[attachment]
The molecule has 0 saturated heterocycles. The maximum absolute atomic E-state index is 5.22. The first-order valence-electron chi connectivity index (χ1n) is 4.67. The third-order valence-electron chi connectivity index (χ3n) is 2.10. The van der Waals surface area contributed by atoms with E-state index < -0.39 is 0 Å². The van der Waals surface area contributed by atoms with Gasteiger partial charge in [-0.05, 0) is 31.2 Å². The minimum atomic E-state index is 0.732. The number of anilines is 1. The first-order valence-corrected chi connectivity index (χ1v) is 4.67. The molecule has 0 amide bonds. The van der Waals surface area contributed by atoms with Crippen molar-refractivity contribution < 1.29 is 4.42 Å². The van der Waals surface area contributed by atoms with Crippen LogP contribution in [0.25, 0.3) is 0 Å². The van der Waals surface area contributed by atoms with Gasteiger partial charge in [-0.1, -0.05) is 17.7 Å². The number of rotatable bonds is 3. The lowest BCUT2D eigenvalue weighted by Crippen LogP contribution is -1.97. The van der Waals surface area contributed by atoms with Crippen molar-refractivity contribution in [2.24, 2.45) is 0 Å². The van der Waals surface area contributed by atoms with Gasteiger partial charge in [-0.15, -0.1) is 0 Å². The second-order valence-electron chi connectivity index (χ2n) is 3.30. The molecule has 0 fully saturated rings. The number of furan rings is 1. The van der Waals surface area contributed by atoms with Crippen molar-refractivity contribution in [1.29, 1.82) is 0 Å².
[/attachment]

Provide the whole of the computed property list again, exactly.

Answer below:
The molecule has 0 saturated heterocycles. The maximum absolute atomic E-state index is 5.22. The first-order valence-electron chi connectivity index (χ1n) is 4.67. The third-order valence-electron chi connectivity index (χ3n) is 2.10. The van der Waals surface area contributed by atoms with E-state index < -0.39 is 0 Å². The van der Waals surface area contributed by atoms with Gasteiger partial charge in [-0.05, 0) is 31.2 Å². The minimum atomic E-state index is 0.732. The number of anilines is 1. The first-order valence-corrected chi connectivity index (χ1v) is 4.67. The molecule has 0 amide bonds. The van der Waals surface area contributed by atoms with Crippen molar-refractivity contribution < 1.29 is 4.42 Å². The van der Waals surface area contributed by atoms with Crippen LogP contribution in [0.25, 0.3) is 0 Å². The van der Waals surface area contributed by atoms with Gasteiger partial charge in [-0.1, -0.05) is 17.7 Å². The number of rotatable bonds is 3. The lowest BCUT2D eigenvalue weighted by Crippen LogP contribution is -1.97. The van der Waals surface area contributed by atoms with Crippen molar-refractivity contribution in [2.24, 2.45) is 0 Å². The van der Waals surface area contributed by atoms with Gasteiger partial charge in [-0.15, -0.1) is 0 Å². The second-order valence-electron chi connectivity index (χ2n) is 3.30. The molecule has 0 fully saturated rings. The number of furan rings is 1. The van der Waals surface area contributed by atoms with Crippen molar-refractivity contribution in [1.29, 1.82) is 0 Å².